Based on the novel The Little Brothers of St. Mortimer by John Fergus Ryan, this must have been a reasonable story (I have not read the book) to develop into a motion picture. Maybe it is one of those classic works that plays out great in print but fails to translate to the big screen. Sometimes you can get away with filming the unfilmable, as Trainspotting, Naked Lunch and Fear and Loathing in Las Vegas bear testament, but this film falls so flat, it actually puts a dent in the floor. Both Bob Hoskins (Casting) and Antonio Banderas (Executive Producer) have production credits here, so it's not only performances that are substandard. I've always had time for Hoskins, but this film just plain doesn't work (and his English accent inappropriately pokes through several times during the film).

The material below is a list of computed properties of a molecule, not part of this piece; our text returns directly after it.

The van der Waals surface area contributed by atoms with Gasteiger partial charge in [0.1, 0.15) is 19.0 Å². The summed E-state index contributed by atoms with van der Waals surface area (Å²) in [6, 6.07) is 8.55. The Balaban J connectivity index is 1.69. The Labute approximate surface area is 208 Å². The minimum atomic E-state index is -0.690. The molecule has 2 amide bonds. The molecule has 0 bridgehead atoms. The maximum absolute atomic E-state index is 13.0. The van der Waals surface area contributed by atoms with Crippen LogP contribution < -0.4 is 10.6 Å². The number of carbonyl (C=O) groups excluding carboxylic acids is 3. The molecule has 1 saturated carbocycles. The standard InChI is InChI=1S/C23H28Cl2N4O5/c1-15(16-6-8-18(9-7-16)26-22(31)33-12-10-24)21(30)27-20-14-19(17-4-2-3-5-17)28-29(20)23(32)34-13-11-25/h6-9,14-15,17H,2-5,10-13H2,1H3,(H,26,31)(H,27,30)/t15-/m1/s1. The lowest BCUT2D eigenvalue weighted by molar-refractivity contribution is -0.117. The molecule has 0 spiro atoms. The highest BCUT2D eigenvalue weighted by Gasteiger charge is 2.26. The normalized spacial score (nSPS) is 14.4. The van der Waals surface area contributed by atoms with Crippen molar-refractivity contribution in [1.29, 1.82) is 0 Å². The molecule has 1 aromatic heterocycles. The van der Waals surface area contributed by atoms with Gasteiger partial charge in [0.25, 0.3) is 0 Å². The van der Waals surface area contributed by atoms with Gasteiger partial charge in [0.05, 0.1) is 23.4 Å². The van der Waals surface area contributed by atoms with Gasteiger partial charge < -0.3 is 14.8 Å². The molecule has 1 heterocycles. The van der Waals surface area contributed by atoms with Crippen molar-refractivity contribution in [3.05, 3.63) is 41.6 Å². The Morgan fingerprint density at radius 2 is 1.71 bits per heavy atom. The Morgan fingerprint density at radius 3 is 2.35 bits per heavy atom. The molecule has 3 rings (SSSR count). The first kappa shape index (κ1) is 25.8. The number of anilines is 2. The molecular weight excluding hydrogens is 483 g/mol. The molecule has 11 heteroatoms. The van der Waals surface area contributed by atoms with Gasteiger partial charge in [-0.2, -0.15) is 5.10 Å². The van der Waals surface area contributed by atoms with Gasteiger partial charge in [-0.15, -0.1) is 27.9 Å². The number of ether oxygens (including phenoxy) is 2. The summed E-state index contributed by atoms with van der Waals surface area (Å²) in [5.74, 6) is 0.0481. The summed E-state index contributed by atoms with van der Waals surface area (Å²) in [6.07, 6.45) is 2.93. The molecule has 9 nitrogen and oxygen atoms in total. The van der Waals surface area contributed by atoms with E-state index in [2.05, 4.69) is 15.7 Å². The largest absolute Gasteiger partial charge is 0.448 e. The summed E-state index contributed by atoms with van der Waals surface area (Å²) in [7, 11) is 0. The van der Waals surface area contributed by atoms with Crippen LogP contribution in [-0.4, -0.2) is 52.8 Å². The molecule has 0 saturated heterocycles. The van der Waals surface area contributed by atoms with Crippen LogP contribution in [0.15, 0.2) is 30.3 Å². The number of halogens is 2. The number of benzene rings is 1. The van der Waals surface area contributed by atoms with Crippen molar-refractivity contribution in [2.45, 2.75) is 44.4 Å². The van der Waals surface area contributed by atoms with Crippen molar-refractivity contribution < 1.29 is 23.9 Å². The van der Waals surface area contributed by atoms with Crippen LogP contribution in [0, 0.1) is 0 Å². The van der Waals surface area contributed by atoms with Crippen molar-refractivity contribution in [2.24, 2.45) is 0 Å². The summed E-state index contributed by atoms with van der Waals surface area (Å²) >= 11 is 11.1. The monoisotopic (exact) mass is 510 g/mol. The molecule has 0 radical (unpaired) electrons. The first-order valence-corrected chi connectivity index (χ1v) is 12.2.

A cast of great actors this film has, but a good film it is not. You will not be missing out on anything if you don't see this film and it comes with my worst advisory: Avoid.

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Transfer Quality

Video

     As is usually the case, this rather ordinary film is committed quite competently to DVD with a quite good image available throughout.

    This disc presents the film in 1.78:1 with 16x9 enhancement. The film's original theatrical aspect ratio looks to have been 1.85:1, although I could not confirm this.

    The image presented on this disc is quite good, with a clean and clear picture throughout. This is quite important, as there is some quite nice cinematography. There are several long distance shots, and all of these exhibit a good level of detail. There are a couple of darker scenes and these display a competent level of shadow detail. I had no issues with low level noise.

    Colour is used very naturally, and stays far from exaggeration. Colour has been rendered very well, with an appropriate natural colour palette.